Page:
Redactions to the transcript and audio files may have been made in response to the interview subject’s request or to eliminate personal health information in compliance with HIPAA.
Interview Session: 8 October 2012
Surgical Oncology as a Specialty
Chapter 01 / Overview
Discovering Burn Surgery
Chapter 02 / Educational Path
From Burn Surgery to Cancer Surgery
Chapter 03 / Educational Path
Discovering a Mentor and a Specialty at MD Anderson
Chapter 04 / Joining MD Anderson/Coming to Texas
Surgical Stress, Natural Killer Cells, A Mentor and a PhD
Chapter 05 / The Researcher
Shifting Research Focus from the Host to the Tumor
Chapter 06 / The Researcher
Interview Session Two: 10 October 2012
Chapter 07 / The Researcher
The Largest Sarcoma Tissue Bank in the World
Chapter 08 / Building the Institution
The Elements of a Researcher’s Life: From Research Approaches to Novel Ways of Supporting Patients
Chapter 09 / The Researcher
Chair of the Department of Surgical Oncology: Practicing Servant Leadership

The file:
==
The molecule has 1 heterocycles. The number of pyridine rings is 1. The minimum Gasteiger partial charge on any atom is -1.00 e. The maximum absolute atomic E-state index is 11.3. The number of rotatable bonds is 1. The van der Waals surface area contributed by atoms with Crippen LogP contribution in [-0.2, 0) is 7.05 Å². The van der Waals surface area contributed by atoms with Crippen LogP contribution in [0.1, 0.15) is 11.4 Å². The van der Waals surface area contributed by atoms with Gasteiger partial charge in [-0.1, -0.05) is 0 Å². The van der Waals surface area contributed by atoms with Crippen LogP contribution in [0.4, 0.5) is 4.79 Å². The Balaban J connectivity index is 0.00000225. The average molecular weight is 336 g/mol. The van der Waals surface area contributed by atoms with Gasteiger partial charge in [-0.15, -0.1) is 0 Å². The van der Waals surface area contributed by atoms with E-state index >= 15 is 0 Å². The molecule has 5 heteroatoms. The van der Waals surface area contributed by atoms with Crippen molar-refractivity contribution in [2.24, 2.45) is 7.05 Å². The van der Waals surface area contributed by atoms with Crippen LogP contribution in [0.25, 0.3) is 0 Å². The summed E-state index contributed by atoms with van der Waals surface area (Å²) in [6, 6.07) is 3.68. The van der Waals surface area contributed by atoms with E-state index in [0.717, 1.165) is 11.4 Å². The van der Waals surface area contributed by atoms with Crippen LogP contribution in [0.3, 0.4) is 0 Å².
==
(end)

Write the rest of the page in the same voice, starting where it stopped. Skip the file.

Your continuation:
Chapter 10 / The Administrator
Moving the Department of Surgical Oncology into National Prominence
Chapter 11 / Building the Institution
The Department of Surgical Oncology: Some History, Accomplishments, and Critical Evaluation
Chapter 12 / An Institutional Unit
Interview Session Three: 19 November 2012
Removed as Head of the Division of Surgery
Chapter 15 / Professional Path
Building Excellence and Therapeutic Promise
Chapter 16 / Contributions to MD Anderson
Research and the Future of Surgical Oncology
Overview / Chapter 17
Surgical Oncology, Board Certification, and Working to Define the Field
Chapter 18 / An Institutional Unit
A Philosophy of Teaching –and Leadership
Chapter 19 / The Educator
A Medical Practice Enhanced by Explorations in History, Religion, and Spirituality
Chapter 20 / Character and Personal Philosophy
Welcoming Minority and Ethnic Patients to MD Anderson
Chapter 21 / Institutional Mission and Values
Editorial Positions: Cancer and Other Publications
Chapter 22 / The Administrator
The MD Anderson Presidents
Chapter 23 / Key MD Anderson Figures
A New SPORE Grant Focused on Sarcoma; Grateful to Work at MD Anderson
Chapter 24 / Professional Path
Interview Session 1: 8 October 2012 (listen/read)
Interview Identifier (listen/read)
Chapter 01 (Overview)
Surgical Oncology as a Specialty (listen/read)